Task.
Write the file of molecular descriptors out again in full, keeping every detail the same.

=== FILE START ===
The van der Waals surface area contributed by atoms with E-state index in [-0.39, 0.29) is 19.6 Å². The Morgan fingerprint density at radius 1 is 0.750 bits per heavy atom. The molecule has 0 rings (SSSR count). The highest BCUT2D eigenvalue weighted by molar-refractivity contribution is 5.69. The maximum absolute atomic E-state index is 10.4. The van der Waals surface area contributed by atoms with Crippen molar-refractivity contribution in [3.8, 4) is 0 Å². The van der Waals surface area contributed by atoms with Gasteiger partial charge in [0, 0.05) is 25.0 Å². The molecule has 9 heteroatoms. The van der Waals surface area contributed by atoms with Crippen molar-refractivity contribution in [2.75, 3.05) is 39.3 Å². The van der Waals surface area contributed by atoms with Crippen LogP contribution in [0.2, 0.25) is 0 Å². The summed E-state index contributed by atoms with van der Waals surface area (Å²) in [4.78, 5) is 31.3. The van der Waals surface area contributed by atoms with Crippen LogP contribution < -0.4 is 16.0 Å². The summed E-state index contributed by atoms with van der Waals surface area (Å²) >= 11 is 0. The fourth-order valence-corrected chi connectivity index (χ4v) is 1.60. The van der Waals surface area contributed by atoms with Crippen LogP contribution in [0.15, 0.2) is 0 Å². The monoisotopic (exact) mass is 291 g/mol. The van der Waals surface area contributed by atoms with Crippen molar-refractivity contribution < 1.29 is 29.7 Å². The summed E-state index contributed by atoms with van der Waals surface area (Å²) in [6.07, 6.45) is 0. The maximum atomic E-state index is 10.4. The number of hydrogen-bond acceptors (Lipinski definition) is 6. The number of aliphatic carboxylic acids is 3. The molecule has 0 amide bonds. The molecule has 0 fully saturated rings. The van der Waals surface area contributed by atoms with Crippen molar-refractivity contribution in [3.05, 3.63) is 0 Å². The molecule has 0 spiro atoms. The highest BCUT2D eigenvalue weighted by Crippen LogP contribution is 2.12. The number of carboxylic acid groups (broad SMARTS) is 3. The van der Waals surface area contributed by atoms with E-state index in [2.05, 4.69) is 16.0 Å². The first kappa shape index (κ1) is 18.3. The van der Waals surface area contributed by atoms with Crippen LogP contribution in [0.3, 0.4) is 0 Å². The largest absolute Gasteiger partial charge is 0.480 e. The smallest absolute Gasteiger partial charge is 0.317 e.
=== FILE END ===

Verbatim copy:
The van der Waals surface area contributed by atoms with E-state index in [-0.39, 0.29) is 19.6 Å². The Morgan fingerprint density at radius 1 is 0.750 bits per heavy atom. The molecule has 0 rings (SSSR count). The highest BCUT2D eigenvalue weighted by molar-refractivity contribution is 5.69. The maximum absolute atomic E-state index is 10.4. The van der Waals surface area contributed by atoms with Crippen molar-refractivity contribution in [3.8, 4) is 0 Å². The van der Waals surface area contributed by atoms with Gasteiger partial charge in [0, 0.05) is 25.0 Å². The molecule has 9 heteroatoms. The van der Waals surface area contributed by atoms with Crippen molar-refractivity contribution in [2.75, 3.05) is 39.3 Å². The van der Waals surface area contributed by atoms with Crippen LogP contribution in [0.2, 0.25) is 0 Å². The summed E-state index contributed by atoms with van der Waals surface area (Å²) in [4.78, 5) is 31.3. The van der Waals surface area contributed by atoms with Crippen LogP contribution < -0.4 is 16.0 Å². The summed E-state index contributed by atoms with van der Waals surface area (Å²) >= 11 is 0. The fourth-order valence-corrected chi connectivity index (χ4v) is 1.60. The van der Waals surface area contributed by atoms with Crippen LogP contribution in [0.15, 0.2) is 0 Å². The monoisotopic (exact) mass is 291 g/mol. The van der Waals surface area contributed by atoms with Crippen molar-refractivity contribution < 1.29 is 29.7 Å². The summed E-state index contributed by atoms with van der Waals surface area (Å²) in [6.07, 6.45) is 0. The maximum atomic E-state index is 10.4. The number of hydrogen-bond acceptors (Lipinski definition) is 6. The number of aliphatic carboxylic acids is 3. The molecule has 0 amide bonds. The molecule has 0 fully saturated rings. The van der Waals surface area contributed by atoms with Crippen molar-refractivity contribution in [3.05, 3.63) is 0 Å². The molecule has 0 spiro atoms. The highest BCUT2D eigenvalue weighted by Crippen LogP contribution is 2.12. The number of carboxylic acid groups (broad SMARTS) is 3. The van der Waals surface area contributed by atoms with E-state index in [2.05, 4.69) is 16.0 Å². The first kappa shape index (κ1) is 18.3. The van der Waals surface area contributed by atoms with Crippen LogP contribution in [0.3, 0.4) is 0 Å². The largest absolute Gasteiger partial charge is 0.480 e. The smallest absolute Gasteiger partial charge is 0.317 e.